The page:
It’s Lost Novel Season

Last week, Jack Kerouac‘s first novel, The Sea is My Brother, was finally published (Penguin, UK) 40 years after his death and 70 years after it was written. Long thought to be lost forever, the freshman novel was supposedly discovered by Kerouac’s brother-in-law in the Kerouac Archive.

There were many reasons for the book’s failure to be published during the author’s lifetime. Not the least of which was Kerouac’s opinion that the novel was a “crock of shit as literature”. Contemporary reviewers are not much kinder. The Guardian newspaper wrote “The writing should be entered in a bad prose competition.”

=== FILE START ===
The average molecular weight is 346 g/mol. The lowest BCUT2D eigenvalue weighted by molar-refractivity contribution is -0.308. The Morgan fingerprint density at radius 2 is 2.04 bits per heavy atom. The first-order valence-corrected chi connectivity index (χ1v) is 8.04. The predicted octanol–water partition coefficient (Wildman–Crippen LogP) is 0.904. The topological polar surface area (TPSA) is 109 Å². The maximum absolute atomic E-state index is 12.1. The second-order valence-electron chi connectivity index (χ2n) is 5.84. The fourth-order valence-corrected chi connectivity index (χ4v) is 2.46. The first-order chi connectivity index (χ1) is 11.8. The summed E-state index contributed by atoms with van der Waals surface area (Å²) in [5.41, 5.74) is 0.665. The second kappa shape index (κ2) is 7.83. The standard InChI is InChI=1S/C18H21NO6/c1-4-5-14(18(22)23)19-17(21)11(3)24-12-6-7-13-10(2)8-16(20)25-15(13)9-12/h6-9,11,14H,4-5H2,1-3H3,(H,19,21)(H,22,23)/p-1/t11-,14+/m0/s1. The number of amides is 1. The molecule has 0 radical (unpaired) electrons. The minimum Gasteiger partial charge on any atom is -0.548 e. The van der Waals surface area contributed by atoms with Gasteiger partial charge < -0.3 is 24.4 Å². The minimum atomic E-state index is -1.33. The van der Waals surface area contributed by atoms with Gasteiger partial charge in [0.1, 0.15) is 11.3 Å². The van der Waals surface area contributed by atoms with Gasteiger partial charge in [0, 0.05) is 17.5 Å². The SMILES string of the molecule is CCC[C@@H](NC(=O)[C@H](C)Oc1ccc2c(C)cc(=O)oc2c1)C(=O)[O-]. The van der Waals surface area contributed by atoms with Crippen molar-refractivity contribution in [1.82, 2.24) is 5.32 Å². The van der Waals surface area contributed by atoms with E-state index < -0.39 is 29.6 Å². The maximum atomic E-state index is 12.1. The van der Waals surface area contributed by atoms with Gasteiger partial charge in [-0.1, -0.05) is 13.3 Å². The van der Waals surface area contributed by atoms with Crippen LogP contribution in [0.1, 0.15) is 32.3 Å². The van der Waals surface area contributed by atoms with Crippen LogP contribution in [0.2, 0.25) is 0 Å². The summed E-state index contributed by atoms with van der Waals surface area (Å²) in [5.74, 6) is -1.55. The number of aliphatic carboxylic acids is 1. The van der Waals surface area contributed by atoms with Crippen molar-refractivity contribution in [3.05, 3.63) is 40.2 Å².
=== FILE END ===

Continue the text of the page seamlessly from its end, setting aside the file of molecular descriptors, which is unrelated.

Along with Kerouac’s slim volume, last week saw the publication of a previously “lost” novel by Roberto Bolaño called The Third Reich. Thought to have been written in the late 1990s, the novel was serialized by the Paris Review in 2010, but has just been released in book form.

Finally, if you are a dedicated reader of this blog, you may remember that the long lost first novel by Arthur Conan Doyle, The Narrative of John Smith,  was finally published by the British Library in October after being redicovered following a 130 year absence.

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